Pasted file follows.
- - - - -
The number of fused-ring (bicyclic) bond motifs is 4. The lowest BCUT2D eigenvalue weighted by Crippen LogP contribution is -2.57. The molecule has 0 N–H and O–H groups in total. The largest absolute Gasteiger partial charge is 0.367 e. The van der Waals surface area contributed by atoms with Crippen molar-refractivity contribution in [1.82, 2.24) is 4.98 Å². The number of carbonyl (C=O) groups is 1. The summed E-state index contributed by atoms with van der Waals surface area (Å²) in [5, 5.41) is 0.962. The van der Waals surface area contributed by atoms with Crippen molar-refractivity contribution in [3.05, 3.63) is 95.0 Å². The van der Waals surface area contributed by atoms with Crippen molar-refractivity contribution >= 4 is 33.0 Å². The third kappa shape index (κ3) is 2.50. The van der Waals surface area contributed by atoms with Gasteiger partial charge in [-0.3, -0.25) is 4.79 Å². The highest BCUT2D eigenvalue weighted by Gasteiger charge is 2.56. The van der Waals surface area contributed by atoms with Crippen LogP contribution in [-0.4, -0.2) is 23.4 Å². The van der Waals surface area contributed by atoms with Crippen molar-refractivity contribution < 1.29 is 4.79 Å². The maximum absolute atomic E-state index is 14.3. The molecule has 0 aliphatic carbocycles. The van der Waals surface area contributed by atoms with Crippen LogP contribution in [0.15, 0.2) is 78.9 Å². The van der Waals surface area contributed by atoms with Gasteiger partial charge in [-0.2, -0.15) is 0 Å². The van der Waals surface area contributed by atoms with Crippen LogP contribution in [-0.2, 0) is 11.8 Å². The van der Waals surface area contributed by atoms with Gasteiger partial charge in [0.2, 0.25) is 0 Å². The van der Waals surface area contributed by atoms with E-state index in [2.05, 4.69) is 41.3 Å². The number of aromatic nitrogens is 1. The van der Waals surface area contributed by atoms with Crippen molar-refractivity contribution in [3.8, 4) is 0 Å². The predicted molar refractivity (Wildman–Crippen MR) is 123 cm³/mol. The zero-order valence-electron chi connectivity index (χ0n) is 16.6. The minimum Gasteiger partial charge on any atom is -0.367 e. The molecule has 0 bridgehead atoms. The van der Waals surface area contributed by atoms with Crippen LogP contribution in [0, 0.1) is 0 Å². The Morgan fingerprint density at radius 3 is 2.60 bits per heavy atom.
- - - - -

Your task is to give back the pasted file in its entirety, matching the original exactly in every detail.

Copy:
The number of fused-ring (bicyclic) bond motifs is 4. The lowest BCUT2D eigenvalue weighted by Crippen LogP contribution is -2.57. The molecule has 0 N–H and O–H groups in total. The largest absolute Gasteiger partial charge is 0.367 e. The van der Waals surface area contributed by atoms with Crippen molar-refractivity contribution in [1.82, 2.24) is 4.98 Å². The number of carbonyl (C=O) groups is 1. The summed E-state index contributed by atoms with van der Waals surface area (Å²) in [5, 5.41) is 0.962. The van der Waals surface area contributed by atoms with Crippen molar-refractivity contribution in [3.05, 3.63) is 95.0 Å². The van der Waals surface area contributed by atoms with Crippen molar-refractivity contribution >= 4 is 33.0 Å². The third kappa shape index (κ3) is 2.50. The van der Waals surface area contributed by atoms with Gasteiger partial charge in [-0.3, -0.25) is 4.79 Å². The highest BCUT2D eigenvalue weighted by Gasteiger charge is 2.56. The van der Waals surface area contributed by atoms with Crippen LogP contribution in [-0.4, -0.2) is 23.4 Å². The van der Waals surface area contributed by atoms with Crippen molar-refractivity contribution < 1.29 is 4.79 Å². The maximum absolute atomic E-state index is 14.3. The molecule has 0 aliphatic carbocycles. The van der Waals surface area contributed by atoms with Crippen LogP contribution in [0.15, 0.2) is 78.9 Å². The van der Waals surface area contributed by atoms with Gasteiger partial charge in [-0.2, -0.15) is 0 Å². The van der Waals surface area contributed by atoms with Crippen LogP contribution in [-0.2, 0) is 11.8 Å². The van der Waals surface area contributed by atoms with Gasteiger partial charge in [0.2, 0.25) is 0 Å². The van der Waals surface area contributed by atoms with E-state index in [2.05, 4.69) is 41.3 Å². The number of aromatic nitrogens is 1. The van der Waals surface area contributed by atoms with Crippen molar-refractivity contribution in [3.8, 4) is 0 Å². The predicted molar refractivity (Wildman–Crippen MR) is 123 cm³/mol. The zero-order valence-electron chi connectivity index (χ0n) is 16.6. The minimum Gasteiger partial charge on any atom is -0.367 e. The molecule has 0 bridgehead atoms. The van der Waals surface area contributed by atoms with Crippen LogP contribution in [0, 0.1) is 0 Å². The Morgan fingerprint density at radius 3 is 2.60 bits per heavy atom.